Despite being a group of racist, knuckle-dragging hillbillies, members of the Ku Klux Klan are entitled to the same rights as anyone else — so says the American Civil Liberties Union, which is representing Klan members in a lawsuit over an Adopt-a-Highway program in Georgia.
Just to get the laughter out of the way before we go any further, the Klansman behind the lawsuit, Harley Hanson, considers himself the “exalted cyclops of the Georgia Realm of the International Keystone Knights of the KKK.”
The alliance is odd for a number of reasons. For starters — and as we
mentioned — the KKK is a group of racist, knuckle-dragging hillbillies
that’s hate-filled political agenda goes beyond the realm of despicable.
The ACLU, on the other hand, is one of the leading voices against
racism in America.
In any event, the civil rights group views the case as a First Amendment
issue, and is trying to downplay the fact that it’s aiding a bunch of
racists who want to adopt a highway.
About two weeks ago, the Georgia Department of Transportation rejected
the Klan’s application to adopt a highway in Union County because,
well…the Klan is made up of racist, knuckle-dragging hillbillies with
titles for its members like “exalted cyclops.”
“Exalted Cyclops” Hanson, however,doesn’t live in Union County, which is
part of the reason the DOT gave for denying the Klan’s application.
From the Atlanta Journal Constitution:
Instead, [Hanson] lives in Morganton in Fannin County, which he described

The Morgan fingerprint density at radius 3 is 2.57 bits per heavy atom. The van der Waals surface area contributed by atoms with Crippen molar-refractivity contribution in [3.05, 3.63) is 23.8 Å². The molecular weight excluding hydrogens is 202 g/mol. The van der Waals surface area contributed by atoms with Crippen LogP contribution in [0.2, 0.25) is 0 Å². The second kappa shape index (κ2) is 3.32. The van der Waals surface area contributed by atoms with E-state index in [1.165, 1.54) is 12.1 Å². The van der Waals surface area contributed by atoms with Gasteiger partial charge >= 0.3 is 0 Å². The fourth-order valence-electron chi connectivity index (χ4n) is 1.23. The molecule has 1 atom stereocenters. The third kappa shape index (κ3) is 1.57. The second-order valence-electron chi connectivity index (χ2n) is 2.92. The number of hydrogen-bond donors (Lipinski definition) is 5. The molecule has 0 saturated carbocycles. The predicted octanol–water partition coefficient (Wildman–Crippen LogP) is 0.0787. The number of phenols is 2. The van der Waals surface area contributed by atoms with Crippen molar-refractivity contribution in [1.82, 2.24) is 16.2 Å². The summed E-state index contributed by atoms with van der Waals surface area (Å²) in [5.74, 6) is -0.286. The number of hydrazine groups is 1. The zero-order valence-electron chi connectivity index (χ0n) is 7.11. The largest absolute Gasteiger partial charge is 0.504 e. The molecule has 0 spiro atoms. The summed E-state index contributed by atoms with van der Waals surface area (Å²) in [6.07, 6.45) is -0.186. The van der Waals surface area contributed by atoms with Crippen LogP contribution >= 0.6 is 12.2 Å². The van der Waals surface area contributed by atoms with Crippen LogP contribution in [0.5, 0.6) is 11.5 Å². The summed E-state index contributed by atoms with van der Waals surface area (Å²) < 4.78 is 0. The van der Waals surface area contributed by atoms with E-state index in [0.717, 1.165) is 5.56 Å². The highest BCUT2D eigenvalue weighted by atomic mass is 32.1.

as “a mile or two from the Union County border.” But he said the KKK’s
headquarters is in Blairsville. He said it also has a physical
headquarters there but would not provide specifics.
“That’s one of the secrets we do have,” he said, adding that the fact
that he lives in Fannin has no bearing on the Adopt-a Highway
application. “It doesn’t matter where we live, it’s irrelevant to the
Irrelevant or not, Union County officials aren’t exactly thrilled
with the idea of government-issued road signs applauding the Ku Klux
Klan for cleaning up a highway in their county.
“We don’t know why they picked Union County,” Union County
Commissioner Lamar Paris, a native of the county and the top elected
official for a dozen years, tells the ACJ. “They could have easily chosen the last mile
of Fannin County as opposed to the first mile in Union County.”
Aside from confirming to the ACJ that it’s involved in the lawsuit,
the ACLU isn’t saying much about its decision to help a gang with the
mission of promoting hate and violence — the group is yet to return our
call requesting comment.
We’ll let you know if we hear back. Check back for updates.
This article from the Village Voice Archive was posted on June 27, 2012